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Servant (1963) [DVD] [US Import] [NTSC]
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Top Customer Reviews
More recently, I had the chance of seeing "The Servant" on the big screen and my hopes were very highly set. I could at last see the whole of the film and understand what had lead to the situation I knew and expected.
My impressions were somewhat different this time. There is undoubtedly a difficult claustrophobic feel about the film, but there is also comedy - a dark, bleak and grotesque comedy - that makes this work all the more richer for the ambiguity it instores. One shifts between extremes, between the heaviness and unhealthiness of the interlocked lives of the protagonists, the staleness and decadence of the house, the perverse demonstration of strength throttling weakness, of the servant inversing roles and finally taking the upper hand against his master, who ends up crawling very low indeed; and on the other hand, the numerous comic dialogues, the very funny situations bred out of the master's ineptitudes to live independently...
The homosexual element is also of great (and grave) importance. It is constantly slipping about in undertones (one must not forget that homosexuality was not legal in Britain at the time), seeping in at the fringes and thriving at the very core of what is going on between the two characters.Read more ›
As I child, I loved it. I knew it virtually off by heart, without really understanding a word of it.
Thirty years later, and rather more grown up, I rejoiced at its release on dvd. Douglas Slocombe's stunning black and white photography looks infinitely finer than it ever looked on telly, and the nasty little world that Joseph Losey and Harold Pinter have created from Robin Maugham's novel is compelling viewing.
There are some magical moments of pure Pinter, both tragic and very amusing, and for my money this film is vastly superior to the rather tedious 'Accident'. The performances are remarkable, with the crown of course going to Dirk Borgarde, whose creepy Barratt manages to act everyone off the screen without upsetting the balance.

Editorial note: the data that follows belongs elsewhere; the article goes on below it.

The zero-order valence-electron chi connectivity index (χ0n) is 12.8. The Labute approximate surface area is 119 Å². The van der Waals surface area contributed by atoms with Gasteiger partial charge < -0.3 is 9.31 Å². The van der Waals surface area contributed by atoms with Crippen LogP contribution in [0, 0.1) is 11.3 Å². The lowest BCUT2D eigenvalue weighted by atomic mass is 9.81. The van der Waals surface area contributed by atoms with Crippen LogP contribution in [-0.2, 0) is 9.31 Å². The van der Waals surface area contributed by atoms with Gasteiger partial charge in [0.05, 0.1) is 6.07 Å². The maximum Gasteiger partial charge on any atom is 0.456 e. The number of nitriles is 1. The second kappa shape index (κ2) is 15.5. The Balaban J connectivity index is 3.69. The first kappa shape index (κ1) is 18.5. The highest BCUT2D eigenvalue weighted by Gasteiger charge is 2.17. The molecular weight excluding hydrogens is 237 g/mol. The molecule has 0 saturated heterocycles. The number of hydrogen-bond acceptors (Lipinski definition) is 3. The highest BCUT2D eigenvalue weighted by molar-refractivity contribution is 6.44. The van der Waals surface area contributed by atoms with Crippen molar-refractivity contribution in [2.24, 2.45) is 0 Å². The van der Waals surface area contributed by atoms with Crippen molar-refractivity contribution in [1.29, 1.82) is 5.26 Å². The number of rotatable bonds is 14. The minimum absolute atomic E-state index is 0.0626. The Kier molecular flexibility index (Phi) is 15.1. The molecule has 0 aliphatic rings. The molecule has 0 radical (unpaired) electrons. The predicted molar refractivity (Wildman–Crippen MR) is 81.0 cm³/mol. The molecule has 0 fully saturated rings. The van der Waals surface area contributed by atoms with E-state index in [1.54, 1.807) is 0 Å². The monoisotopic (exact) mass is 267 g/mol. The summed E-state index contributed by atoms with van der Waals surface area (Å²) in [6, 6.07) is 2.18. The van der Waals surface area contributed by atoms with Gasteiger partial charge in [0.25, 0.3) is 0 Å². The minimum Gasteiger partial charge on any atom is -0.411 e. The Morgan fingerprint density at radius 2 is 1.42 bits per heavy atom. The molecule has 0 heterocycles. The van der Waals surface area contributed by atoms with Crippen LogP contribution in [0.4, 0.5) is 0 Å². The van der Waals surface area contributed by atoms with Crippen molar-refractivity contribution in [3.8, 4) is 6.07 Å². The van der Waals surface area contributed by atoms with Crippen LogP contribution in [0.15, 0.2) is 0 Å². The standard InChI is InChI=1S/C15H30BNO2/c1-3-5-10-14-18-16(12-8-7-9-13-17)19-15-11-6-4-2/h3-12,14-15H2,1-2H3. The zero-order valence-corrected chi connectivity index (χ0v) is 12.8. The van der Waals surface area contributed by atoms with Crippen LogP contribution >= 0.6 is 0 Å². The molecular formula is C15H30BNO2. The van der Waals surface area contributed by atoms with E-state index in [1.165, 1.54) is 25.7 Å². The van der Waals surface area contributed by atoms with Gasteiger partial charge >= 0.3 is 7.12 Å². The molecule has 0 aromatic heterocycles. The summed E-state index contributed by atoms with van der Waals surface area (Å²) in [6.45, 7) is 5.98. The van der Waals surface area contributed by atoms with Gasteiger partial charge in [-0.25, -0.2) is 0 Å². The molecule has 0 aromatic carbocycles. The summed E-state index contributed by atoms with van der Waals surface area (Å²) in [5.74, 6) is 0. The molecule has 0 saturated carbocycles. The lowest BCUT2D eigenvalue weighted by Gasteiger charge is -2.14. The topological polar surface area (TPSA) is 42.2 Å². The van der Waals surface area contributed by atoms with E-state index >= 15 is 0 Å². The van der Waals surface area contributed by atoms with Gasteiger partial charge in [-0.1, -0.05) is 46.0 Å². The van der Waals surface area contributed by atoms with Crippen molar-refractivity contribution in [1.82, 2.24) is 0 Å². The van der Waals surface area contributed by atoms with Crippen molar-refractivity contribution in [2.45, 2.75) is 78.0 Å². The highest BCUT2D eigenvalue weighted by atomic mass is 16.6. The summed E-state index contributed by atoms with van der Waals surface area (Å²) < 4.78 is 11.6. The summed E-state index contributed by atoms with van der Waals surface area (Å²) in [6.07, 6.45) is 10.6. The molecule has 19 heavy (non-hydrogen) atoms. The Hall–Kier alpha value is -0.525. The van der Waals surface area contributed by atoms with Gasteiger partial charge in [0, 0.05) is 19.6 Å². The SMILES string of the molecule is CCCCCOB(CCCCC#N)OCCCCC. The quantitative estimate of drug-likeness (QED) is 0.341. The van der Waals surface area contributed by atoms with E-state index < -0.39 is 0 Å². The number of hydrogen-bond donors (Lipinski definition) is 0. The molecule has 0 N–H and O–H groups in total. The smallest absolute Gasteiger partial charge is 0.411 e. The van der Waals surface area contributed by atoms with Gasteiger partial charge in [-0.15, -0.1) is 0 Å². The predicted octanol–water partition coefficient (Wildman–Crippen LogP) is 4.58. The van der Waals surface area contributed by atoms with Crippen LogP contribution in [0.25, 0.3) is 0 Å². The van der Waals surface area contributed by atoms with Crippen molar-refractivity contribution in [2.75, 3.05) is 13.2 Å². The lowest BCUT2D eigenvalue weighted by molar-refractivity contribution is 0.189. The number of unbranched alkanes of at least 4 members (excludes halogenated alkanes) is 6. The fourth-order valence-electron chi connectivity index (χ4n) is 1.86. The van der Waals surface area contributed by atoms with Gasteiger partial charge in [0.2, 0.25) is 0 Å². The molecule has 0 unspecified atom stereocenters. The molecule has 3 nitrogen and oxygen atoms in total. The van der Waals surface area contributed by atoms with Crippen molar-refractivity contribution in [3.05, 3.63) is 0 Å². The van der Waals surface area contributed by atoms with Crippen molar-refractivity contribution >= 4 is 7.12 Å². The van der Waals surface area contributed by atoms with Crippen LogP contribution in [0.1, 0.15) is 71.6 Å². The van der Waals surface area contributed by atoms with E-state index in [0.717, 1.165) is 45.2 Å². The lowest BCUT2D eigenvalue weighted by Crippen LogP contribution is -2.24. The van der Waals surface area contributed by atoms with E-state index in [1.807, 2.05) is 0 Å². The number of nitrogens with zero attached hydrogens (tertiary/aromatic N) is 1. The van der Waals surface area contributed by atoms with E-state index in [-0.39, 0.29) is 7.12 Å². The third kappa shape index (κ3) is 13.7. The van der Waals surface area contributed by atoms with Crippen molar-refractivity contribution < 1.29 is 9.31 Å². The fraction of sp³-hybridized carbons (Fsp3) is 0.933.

'The Servant' sums up an era, and the hard winter of 1963 is shown to great effect. The rain and snow over a bleak London are obviously the real thing - and every bit as chilly as the emotions of the characters portrayed.
This film is one for the collection. Enjoy (if that's the right word!)
I have this Studio Canal release. Fact: it has over 3 and a half hours of extras on it, including umpteen interviews and several documentaries. And it has been exhaustively remastered frame-by-frame, so that it bears not a speck of print damage or instability, and in all likelihood never looked this good in cinemas.
Most Recent Customer Reviews
Essential viewing, this film was a milestone in the fusion of film and theatre when it was made. Many other excellent reviews have praised the performances, several of which run... Read morePublished 3 months ago by M. J. A. Brough
Classic that still holds up. Unnerving drama, dirk bogarde at his bestPublished 4 months ago by Amazon Customer
This DVD is great because of its content and the marvellous acting of Dirk Bogarde and James Fox. British cinema at its bestPublished 5 months ago by gilbert thom mcdonnell
Fabulous, Dirk's portrayal of the devious servant hell bent on taking over the house is one of his best performances. A real treat.Published 5 months ago by booklover
Its was alright, of its time and stylishly set in the sixties.
Hoping for a Brief Encounter-esque experience but didn't quite deliver.
Rather feeble ending.